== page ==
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  • /usr/share/httpd/sent: Permission denied (errno=13)

    Hi,

    I would like, if someone could help me how to setup my post-commit script to work.
    I have set up my svn server on Centos 7, and I have installed tortoise svn client for my Windows PC. Commiting and updating works fine, but, when i try to set post-commit script to send mail when someone commit some file, i get the error : /usr/share/httpd/sent: Permission denied (errno=13) . Any hint would be very helpful?

    Regards,
    Mike

  • #2
    Could you share your post-commit hook script? Please redact anything sensitive...

    Comment


    • #3
      Hi DougR,

      Well I tried every single answer I could find, on how to modify post-commit script.
      Now, I am on the beggining again.
      I have installed SVN, from this site : https://www.vultr.com/docs/how-to-se...er-on-centos-7, so my post-commit.tmpl is default now, and it looks like this :

      #!/bin/sh

      # POST-COMMIT HOOK
      #
      # The post-commit hook is invoked after a commit. Subversion runs
      # this hook by invoking a program (script, executable, binary, etc.)
      # named 'post-commit' (for which this file is a template) with the
      # following ordered arguments:
      #
      # [1] REPOS-PATH (the path to this repository)
      # [2] REV (the number of the revision just committed)
      #
      # The default working directory for the invocation is undefined, so
      # the program should set one explicitly if it cares.
      #
      # Because the commit has already completed and cannot be undone,
      # the exit code of the hook program is ignored. The hook program
      # can use the 'svnlook' utility to help it examine the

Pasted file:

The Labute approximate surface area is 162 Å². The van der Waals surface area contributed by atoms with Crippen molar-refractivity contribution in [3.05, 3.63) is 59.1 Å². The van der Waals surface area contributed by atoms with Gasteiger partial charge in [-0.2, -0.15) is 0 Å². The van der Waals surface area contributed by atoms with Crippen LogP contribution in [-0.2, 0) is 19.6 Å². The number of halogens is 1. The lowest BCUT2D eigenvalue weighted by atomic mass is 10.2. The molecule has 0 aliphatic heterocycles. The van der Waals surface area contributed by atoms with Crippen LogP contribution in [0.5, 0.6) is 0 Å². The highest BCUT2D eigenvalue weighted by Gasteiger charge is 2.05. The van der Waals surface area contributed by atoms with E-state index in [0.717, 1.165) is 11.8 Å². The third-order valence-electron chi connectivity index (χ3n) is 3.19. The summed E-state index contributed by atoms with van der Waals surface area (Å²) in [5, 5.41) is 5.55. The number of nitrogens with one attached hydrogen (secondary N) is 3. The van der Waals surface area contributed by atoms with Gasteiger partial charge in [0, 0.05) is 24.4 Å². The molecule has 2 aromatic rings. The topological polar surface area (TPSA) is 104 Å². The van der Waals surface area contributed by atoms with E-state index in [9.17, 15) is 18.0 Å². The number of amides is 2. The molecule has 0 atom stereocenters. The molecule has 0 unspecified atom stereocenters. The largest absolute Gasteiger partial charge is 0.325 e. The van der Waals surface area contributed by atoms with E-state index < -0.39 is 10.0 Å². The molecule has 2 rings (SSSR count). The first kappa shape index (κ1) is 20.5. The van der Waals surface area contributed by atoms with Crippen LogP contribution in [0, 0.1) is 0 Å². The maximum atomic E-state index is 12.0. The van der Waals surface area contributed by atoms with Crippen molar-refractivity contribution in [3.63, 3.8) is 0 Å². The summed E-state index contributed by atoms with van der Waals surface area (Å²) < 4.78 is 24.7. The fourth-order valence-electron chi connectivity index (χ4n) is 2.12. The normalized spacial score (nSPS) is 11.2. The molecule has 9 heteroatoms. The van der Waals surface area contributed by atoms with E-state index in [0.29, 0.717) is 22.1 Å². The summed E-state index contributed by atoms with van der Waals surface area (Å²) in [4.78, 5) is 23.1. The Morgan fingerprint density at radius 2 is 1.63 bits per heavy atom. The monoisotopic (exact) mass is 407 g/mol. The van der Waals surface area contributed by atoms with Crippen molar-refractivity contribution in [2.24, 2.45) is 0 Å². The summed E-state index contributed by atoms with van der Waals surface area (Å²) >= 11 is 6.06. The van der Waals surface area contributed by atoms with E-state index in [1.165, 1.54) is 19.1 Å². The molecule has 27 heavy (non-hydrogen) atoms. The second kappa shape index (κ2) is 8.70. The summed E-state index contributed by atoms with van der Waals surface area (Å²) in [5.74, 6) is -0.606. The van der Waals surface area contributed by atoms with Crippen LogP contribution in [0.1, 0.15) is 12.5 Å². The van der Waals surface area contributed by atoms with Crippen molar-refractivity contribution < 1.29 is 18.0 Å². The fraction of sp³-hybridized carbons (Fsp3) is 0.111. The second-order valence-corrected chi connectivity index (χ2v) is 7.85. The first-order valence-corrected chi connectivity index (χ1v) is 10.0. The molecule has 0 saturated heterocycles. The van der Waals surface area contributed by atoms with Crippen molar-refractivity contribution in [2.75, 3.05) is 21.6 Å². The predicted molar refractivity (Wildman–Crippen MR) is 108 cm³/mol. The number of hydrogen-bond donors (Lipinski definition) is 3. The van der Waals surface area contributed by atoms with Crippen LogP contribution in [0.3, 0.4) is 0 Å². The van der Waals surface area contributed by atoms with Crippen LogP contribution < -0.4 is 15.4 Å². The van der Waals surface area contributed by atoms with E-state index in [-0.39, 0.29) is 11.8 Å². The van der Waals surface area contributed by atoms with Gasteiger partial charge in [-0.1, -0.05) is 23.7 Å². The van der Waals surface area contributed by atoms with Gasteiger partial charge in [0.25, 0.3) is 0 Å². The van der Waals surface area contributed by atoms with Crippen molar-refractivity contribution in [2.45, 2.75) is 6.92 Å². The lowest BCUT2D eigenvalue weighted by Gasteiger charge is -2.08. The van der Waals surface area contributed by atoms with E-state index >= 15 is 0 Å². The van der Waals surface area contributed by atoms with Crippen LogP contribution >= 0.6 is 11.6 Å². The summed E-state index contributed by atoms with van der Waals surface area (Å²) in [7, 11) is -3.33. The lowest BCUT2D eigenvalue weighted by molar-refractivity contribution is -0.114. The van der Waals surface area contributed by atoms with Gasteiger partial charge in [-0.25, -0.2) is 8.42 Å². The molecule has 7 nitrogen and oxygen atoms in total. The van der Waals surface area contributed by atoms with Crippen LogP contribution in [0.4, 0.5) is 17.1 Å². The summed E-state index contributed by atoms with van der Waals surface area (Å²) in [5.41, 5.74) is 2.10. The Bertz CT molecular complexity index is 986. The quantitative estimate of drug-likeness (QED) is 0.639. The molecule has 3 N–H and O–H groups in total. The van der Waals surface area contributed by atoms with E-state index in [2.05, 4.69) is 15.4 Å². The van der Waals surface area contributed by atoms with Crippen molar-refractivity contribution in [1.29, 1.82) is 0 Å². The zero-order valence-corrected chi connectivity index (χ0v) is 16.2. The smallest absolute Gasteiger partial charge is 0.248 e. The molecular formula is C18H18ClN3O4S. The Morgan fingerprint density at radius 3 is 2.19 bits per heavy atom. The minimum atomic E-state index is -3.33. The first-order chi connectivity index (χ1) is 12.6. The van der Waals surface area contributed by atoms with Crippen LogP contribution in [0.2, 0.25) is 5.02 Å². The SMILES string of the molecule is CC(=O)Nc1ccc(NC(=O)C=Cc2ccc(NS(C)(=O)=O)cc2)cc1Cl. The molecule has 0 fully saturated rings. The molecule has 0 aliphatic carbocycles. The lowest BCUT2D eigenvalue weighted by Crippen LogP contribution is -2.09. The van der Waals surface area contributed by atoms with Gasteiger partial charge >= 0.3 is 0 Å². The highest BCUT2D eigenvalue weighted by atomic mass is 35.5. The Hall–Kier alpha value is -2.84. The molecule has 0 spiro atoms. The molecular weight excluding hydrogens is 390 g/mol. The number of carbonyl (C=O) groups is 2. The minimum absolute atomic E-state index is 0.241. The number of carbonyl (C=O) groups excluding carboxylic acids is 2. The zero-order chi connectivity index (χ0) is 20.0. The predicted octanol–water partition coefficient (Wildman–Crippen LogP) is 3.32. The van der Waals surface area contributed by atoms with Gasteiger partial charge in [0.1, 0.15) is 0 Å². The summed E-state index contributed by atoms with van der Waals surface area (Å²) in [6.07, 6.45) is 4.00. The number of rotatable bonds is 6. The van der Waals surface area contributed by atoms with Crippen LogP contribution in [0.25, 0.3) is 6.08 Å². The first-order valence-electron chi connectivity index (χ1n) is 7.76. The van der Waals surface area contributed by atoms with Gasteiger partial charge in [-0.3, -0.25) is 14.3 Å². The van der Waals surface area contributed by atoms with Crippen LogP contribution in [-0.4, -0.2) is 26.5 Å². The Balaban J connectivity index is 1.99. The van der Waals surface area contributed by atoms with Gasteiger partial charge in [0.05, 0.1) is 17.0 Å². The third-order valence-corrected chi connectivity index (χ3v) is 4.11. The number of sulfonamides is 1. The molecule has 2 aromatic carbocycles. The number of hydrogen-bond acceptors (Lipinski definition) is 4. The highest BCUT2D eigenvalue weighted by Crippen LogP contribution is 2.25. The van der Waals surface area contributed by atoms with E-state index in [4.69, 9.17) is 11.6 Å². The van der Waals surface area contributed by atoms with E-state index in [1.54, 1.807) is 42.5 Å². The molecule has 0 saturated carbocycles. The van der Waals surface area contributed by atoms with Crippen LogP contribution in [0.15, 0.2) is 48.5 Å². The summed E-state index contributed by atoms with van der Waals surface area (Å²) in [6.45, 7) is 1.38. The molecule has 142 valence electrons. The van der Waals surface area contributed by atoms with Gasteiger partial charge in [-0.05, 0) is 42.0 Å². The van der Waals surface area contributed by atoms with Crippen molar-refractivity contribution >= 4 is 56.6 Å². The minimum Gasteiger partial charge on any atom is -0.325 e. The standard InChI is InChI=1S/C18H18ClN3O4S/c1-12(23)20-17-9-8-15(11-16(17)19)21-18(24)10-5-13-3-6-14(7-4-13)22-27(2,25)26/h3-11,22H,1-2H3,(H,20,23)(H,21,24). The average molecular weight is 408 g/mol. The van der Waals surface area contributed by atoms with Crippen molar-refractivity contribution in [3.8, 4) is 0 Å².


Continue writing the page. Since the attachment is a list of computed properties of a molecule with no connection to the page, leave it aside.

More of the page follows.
# newly-committed tree.
      #
      # On a Unix system, the normal procedure is to have 'post-commit'
      # invoke other programs to do the real work, though it may do the
      # work itself too.
      #
      # Note that 'post-commit' must be executable by the user(s) who will
      # invoke it (typically the user httpd runs as), and that user must
      # have filesystem-level permission to access the repository.
      #
      # On a Windows system, you should name the hook program
      # 'post-commit.bat' or 'post-commit.exe',
      # but the basic idea is the same.
      #
      # The hook program typically does not inherit the environment of
      # its parent process. For example, a common problem is for the
      # PATH environment variable to not be set to its usual value, so
      # that subprograms fail to launch unless invoked via absolute path.
      # If you're having unexpected problems with a hook program, the
      # culprit may be unusual (or missing) environment variables.
      #
      # Here is an example hook script, for a Unix /bin/sh interpreter.
      # For more examples and pre-written hooks, see those in
      # the Subversion repository at
      # http://svn.apache.org/repos/asf/subv.../hook-scripts/ and
      # http://svn.apache.org/repos/asf/subv.../hook-scripts/


      REPOS="$1"
      REV="$2"

      mailer.py commit "$REPOS" "$REV" /path/to/mailer.conf

      Regards,
      Mike

      Comment


      • #4
        So, writing good hook scripts is something that requires that you understand the environment in which the script will execute.

        First, the very 1st line in the file should be "#!/bin/bash --noprofile" for reliability's sake.

        Second, you should set the PATH environment variable at the beginning of the script to include all directories that you will be using executables from.

        The simple name "mailer.py" needs to be found in the PATH. And, given its name, I would expect that it will require a "#!" line that invokes the python interpreter.

        I also have to assume that you're going to fix up the last argument to the "mailer.py" script to point to an actual configuration file for that script (strange to me that it's the last argument - but perhaps that's just me). In this I'm assuming that your system does not have a file located in "/path/to/mailer.conf".

        In general, you can debug hook scripts by dumping their STDOUT/STDERR into a file. Again, you'll need to know your bash scripting to do this but it is relatively simple.

        Comment

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